Commercial BI vs Open Source BI


J

JTP PR

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The nature of the Business Intelligence industry is changing. Major
acquisitions of the past few years have seen most of the traditional
players rolled into the mega vendors, and now we are staring to see
the emergence of alternative solutions. One of these is Open Source.
In this Q&A we talk to Yellowfin CEO Glen Rabie about the business
Intelligence industry and his take on the open source players.

Q. What is your attitude towards open source?

A. Yellowfin is philosophically very supportive of the open source
movement and we have engineered our tools so they live inside an open
source sandwich. They run on Linux and other open source systems. We
have some significant components of our solution that are open source
such as JFreeChart and Tomcat.

Q. Do you face much competition from open source?

A. I don’t think we do. It’s a political movement as well as a
technical effort. People who buy our products don’t typically want to
buy open source because they want to acquire a total solution – which
includes a high level of technical support as well as an integrated
end-to-end presentation layer. Do you want a mission critical customer
facing reporting portal that’s not as well supported? Arguably a
commercial product can bring about better support these days, maybe
that won’t be the case in the future. But at this point our general
philosophy is that we like the open source movement, we are not
challenging it, or challenged by it, and we welcome it into the
Business Intelligence community because it’s a hotbed of open research
that we benefit from and like to contribute to.

Q. Where do you see most of the use of open source BI?

A. We generally see open source BI within other software applications,
rather than within the enterprise. I think this is because the open
source products and their high requirement for developer customisation
are more suited to a development environment. Having said that
though, we are also seeing a trend whereby Software vendors are
looking to embed greater levels of BI functionality into their apps.
They are looking for functionality such as self service reporting,
which is not exactly the open source forte. If offered then the
issue with open source BI tools is that they are a loosely coupled set
of applications which have been developed and continue to be developed
in isolation. Yellowfin is a single integrated solution which is
making it easy for vendors to integrate and deploy analytical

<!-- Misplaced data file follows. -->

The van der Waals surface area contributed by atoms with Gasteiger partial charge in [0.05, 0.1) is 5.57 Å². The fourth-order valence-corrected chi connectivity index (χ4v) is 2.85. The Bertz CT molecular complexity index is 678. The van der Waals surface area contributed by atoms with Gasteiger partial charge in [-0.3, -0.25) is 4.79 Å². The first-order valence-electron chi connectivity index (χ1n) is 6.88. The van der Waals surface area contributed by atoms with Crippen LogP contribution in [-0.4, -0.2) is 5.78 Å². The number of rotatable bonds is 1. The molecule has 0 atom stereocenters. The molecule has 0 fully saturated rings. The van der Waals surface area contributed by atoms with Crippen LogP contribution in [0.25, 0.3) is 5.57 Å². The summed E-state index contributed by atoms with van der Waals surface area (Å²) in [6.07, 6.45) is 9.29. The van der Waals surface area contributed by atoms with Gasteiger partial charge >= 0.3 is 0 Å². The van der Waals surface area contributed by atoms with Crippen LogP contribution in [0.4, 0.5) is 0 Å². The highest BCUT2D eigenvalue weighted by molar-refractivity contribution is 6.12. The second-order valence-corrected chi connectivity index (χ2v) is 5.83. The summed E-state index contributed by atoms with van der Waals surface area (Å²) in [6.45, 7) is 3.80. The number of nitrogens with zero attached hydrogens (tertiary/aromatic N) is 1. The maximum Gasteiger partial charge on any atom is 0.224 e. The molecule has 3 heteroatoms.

applications to their customers.

Q. What do you think of the open source trend in BI – where is it
heading?

A. This is an interesting one. If I am going to be a bit
controversial on this, I would have to say that there is actually no
true ‘open source’ BI platform. The model in use by the likes of BIRT
and Pentaho is a hybrid and more of a marketing position than a true
commitment to open source.
To test this position I would say let’s take a step back and look at
the goals of open source and then see if these principles are being
applied to the Business intelligence open source vendors. Does the
hybrid model of commercial open source actually deliver on the
principles of transparency, openness and availability of source code.
Taking a big deep breath one would have to say not.
I think that open source as far as it has been applied to the BI
market is really about a small sub segment of product– Reporting not
analytics. Any valued added component such as dashboards, scheduling
and security are shipped under a commercial model. A Recent comment
to me by a software vendor underpins this, “BIRT is what it is… but if
you want end user ad hoc reporting you may as well evaluate all
commercial options.” In my view the open source play is about baiting
the customer and using core products as part of an up sell strategy.
What we are seeing in the market is a continued march towards this
paradigm – a greater focus on the commercial side of the business
rather than the open source one.

Q. Is the recent purchase by Pentaho of Lucidera’s front end a case in
point?

A. That is exactly what it is. Pentaho have more than bent the open
source model with this purchase, and in all likelihood have lost their
way. They have bought a great interface but you can just imagine the
management team sitting around and saying – hey this is to good to be
open source – lets keep it closed. Compare this behaviour with the
likes of Redhat who have open sourced their recent acquisition of